Career pathways is a process facilitated by academia, government, nonprofit private agencies, social services organizations, and more in the United States, to help workers transition from education into the job market. There are six broad areas of employment defined by career pathways that are used as career clusters to target workforce development strategy. These include Arts and Communication; Business, Management, Marketing, and Technology; Engineering/Manufacturing and Industrial Technology; Health Sciences; Human Services; and Natural Resources and Agriscience.
Two prominent agencies in career pathways social policy serve as advocates for a variety of education and jobs programs. The Workforce Strategy Center (WSC) is a nonprofit think tank that advises government officials and others on workforce and economic development. The Center for Law and Social Policy (CLASP) is another nonprofit organization that advocates for low-income people, and especially families with children, at various government levels to eliminate poverty through strengthening education and skilled jobs availability.
The overall goal of career pathways is to help people get the training they need, as well as ongoing education where appropriate, so that they can be placed in high-demand jobs as expeditiously as possible. With its focus on practical transitions from education to the workforce, career pathways is centered around the quality of primary and secondary education, and that of community colleges, which are more directly targeted at occupational training than traditional four-year state university programs. Programs sponsored by the US Department of Labor's Employment and Training Administration (ETA) also support the diverse needs of career pathways with a list of Pathways Out of Poverty Grants funding education for the unemployed, high-school dropouts, and low-income and disadvantaged individuals. The ETA further targets groups such as returning US veterans, students looking for summer jobs, and the Hispanic labor force.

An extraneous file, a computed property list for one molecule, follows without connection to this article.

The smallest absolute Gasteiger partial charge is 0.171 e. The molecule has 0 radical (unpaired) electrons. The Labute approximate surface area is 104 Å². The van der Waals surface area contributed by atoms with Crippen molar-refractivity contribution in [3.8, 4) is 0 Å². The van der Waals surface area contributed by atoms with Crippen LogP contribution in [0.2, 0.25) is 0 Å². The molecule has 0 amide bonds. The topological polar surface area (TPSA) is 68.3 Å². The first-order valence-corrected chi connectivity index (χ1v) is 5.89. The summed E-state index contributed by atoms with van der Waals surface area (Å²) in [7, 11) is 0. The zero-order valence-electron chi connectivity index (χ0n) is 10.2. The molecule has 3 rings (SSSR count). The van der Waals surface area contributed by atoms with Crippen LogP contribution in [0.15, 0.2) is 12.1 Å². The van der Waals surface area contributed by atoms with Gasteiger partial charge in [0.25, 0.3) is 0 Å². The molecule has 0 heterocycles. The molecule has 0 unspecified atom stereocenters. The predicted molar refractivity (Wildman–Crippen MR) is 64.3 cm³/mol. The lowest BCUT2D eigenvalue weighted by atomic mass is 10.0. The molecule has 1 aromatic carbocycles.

Workforce development strategy is a broad societal goal, and career pathways is a dynamic element of it that is meant to fit local conditions to offer low-skilled adults a seamless transition from targeted education into growing job market sectors that offer advancement out of poverty. It is, therefore, in effect, a reform effort for the national educational system in the US, with a series of interconnecting pathway programs to occupational credentials. Its attempt to accommodate the needs of diverse sections of the population, from immigrants to minorities and workers needing retraining, has required that career pathways incorporate funding by public and private foundations where available as well to make the process broad-based and truly scalable and sustainable at local levels.